It depends on the intended audience.
There is no one rule for writing, academic paper or otherwise. You should always "mold" your content to the level of the average reader of the venue.
Think Nature versus Scientific American, for instance. While I often read SciAm as an undergrad, I didn't really understand most of the Nature articles I had to read recently, because they are dense and full of acronyms that don't mean anything for me. Am I stupid? Maybe, but surely I'm not part of the intended audience of these specific papers. Clearly, both venues are different, one is more technical, the other is focused on scientific dissemination in a broader level. Submitting a very technical paper to a dissemination venue would be a bad idea, and vice versa.
From personal experience, even between technical venues, there is a significant difference. For my research, I alternate between heavily mathematical theory and applications. When I send articles to the IEEE VIS (or TVCG), the reviewers mostly skip the mathematical parts and expect a very "digested", non-mathematical analysis of the results.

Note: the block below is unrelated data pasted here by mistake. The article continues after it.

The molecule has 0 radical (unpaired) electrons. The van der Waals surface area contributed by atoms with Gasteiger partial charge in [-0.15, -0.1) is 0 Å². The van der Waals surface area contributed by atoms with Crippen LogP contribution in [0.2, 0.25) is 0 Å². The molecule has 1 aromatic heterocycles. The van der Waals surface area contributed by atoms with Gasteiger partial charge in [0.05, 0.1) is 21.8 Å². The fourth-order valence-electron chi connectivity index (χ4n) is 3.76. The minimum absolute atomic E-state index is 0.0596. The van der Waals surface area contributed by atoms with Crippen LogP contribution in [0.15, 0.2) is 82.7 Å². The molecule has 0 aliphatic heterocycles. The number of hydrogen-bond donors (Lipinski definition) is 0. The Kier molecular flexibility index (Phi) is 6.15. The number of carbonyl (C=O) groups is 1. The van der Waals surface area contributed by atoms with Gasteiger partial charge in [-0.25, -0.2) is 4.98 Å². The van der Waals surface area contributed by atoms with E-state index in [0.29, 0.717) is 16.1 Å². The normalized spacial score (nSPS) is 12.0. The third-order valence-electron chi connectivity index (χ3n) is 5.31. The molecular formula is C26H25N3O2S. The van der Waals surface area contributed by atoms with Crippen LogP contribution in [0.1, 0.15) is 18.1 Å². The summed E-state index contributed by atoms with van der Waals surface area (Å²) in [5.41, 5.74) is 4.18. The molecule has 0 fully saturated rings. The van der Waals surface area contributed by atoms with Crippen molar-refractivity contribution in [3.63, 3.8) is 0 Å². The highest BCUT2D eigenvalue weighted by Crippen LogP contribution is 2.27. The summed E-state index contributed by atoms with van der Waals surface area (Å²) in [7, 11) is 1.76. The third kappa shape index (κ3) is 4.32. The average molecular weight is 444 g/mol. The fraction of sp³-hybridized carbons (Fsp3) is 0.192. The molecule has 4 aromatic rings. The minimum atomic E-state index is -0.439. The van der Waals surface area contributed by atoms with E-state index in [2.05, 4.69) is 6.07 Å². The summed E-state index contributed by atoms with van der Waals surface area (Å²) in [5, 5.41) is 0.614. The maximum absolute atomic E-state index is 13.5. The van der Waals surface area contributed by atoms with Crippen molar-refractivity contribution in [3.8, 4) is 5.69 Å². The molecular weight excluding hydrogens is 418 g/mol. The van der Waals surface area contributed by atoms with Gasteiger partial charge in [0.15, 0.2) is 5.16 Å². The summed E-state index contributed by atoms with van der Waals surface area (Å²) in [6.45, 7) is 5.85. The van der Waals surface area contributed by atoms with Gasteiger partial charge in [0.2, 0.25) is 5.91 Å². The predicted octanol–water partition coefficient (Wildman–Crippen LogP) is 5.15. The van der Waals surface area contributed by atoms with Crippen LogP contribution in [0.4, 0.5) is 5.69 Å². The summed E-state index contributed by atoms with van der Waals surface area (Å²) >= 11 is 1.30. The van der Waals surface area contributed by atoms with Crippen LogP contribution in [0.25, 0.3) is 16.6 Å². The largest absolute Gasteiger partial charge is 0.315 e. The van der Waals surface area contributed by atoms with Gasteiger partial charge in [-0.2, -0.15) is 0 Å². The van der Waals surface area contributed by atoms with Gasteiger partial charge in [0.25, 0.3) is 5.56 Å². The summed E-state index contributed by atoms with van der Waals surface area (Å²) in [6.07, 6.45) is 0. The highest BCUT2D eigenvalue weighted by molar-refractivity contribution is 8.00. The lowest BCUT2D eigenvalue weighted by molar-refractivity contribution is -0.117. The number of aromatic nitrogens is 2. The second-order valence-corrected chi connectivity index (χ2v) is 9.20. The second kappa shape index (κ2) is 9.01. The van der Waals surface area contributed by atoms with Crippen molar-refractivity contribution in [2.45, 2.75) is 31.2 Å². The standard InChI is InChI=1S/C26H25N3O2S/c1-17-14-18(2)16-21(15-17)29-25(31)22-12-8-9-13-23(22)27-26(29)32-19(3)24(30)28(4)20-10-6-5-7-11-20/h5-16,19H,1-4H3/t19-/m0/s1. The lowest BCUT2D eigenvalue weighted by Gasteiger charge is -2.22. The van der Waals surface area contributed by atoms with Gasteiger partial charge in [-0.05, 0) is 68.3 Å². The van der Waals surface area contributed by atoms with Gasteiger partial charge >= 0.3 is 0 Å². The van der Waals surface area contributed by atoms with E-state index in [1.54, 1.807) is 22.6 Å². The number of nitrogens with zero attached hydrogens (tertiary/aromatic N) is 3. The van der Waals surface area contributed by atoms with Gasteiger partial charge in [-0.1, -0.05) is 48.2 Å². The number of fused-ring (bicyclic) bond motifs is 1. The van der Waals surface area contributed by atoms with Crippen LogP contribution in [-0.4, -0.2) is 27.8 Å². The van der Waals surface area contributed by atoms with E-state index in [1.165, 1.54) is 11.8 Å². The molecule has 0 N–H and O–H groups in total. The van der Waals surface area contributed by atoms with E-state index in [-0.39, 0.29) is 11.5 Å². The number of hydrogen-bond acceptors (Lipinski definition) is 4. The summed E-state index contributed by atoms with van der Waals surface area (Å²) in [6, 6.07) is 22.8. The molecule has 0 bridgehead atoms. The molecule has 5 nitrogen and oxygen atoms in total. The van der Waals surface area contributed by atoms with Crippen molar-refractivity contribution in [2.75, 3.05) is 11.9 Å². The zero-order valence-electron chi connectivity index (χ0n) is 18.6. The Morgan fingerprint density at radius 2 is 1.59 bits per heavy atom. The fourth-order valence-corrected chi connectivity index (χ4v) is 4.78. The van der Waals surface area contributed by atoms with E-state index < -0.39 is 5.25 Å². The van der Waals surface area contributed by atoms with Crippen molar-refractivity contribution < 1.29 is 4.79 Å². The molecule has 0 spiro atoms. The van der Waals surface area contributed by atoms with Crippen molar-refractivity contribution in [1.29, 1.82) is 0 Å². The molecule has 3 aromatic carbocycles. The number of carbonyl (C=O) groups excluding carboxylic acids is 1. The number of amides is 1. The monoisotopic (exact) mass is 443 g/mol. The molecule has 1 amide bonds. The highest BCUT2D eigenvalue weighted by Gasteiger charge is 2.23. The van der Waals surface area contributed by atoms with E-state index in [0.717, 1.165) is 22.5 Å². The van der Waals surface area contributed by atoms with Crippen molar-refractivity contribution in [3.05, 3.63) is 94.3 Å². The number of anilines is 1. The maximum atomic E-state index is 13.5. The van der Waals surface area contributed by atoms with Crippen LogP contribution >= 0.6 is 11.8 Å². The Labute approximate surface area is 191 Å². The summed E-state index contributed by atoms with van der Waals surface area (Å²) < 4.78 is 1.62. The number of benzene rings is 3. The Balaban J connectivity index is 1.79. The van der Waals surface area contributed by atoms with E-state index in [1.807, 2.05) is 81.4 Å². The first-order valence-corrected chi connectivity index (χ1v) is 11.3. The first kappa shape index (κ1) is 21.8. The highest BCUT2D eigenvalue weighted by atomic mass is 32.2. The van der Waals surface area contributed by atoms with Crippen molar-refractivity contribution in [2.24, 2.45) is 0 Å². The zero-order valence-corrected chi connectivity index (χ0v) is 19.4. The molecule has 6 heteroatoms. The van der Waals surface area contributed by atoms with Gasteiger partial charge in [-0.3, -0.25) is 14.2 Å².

I recently sent an article to a more mathematical conference (ISMM), following somewhat the same format I usually use for VIS, with a more detailed mathematical section, but with the same "digested" analysis afterwards. While the mathematical part was accepted mostly as is, the analysis part was heavily criticized, for being "vague" and mathematically inaccurate. It was my fault, I didn't fully mold the content to the venue.
EDIT: Let me more clearly phrase my point: Sometimes reviewers will complain that the paper was too accessible. My example was exactly that, by aiming at a larger audience, writing in "digested" English, instead of harder to understand mathematical definitions, my text was "too vague"/"cryptic".